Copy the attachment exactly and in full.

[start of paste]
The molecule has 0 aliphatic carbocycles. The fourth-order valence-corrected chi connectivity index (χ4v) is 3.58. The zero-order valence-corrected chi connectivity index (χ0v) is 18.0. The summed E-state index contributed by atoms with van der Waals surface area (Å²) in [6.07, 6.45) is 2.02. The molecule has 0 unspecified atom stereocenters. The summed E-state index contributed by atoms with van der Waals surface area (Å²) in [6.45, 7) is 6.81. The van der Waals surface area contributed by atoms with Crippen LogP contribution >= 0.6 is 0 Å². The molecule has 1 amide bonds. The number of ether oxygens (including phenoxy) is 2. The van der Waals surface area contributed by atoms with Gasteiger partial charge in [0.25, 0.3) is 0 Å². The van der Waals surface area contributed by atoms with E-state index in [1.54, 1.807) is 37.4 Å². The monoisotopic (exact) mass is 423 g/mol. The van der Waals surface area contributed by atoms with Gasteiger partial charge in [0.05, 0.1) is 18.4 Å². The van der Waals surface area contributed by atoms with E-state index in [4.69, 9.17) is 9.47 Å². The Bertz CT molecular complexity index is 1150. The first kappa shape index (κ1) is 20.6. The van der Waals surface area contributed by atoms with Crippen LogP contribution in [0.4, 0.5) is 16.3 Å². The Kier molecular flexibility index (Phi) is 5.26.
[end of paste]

The molecule has 0 aliphatic carbocycles. The fourth-order valence-corrected chi connectivity index (χ4v) is 3.58. The zero-order valence-corrected chi connectivity index (χ0v) is 18.0. The summed E-state index contributed by atoms with van der Waals surface area (Å²) in [6.07, 6.45) is 2.02. The molecule has 0 unspecified atom stereocenters. The summed E-state index contributed by atoms with van der Waals surface area (Å²) in [6.45, 7) is 6.81. The van der Waals surface area contributed by atoms with Crippen LogP contribution >= 0.6 is 0 Å². The molecule has 1 amide bonds. The number of ether oxygens (including phenoxy) is 2. The van der Waals surface area contributed by atoms with Gasteiger partial charge in [0.25, 0.3) is 0 Å². The van der Waals surface area contributed by atoms with E-state index in [1.54, 1.807) is 37.4 Å². The monoisotopic (exact) mass is 423 g/mol. The van der Waals surface area contributed by atoms with Gasteiger partial charge in [0.05, 0.1) is 18.4 Å². The van der Waals surface area contributed by atoms with E-state index in [4.69, 9.17) is 9.47 Å². The Bertz CT molecular complexity index is 1150. The first kappa shape index (κ1) is 20.6. The van der Waals surface area contributed by atoms with Crippen LogP contribution in [0.4, 0.5) is 16.3 Å². The Kier molecular flexibility index (Phi) is 5.26.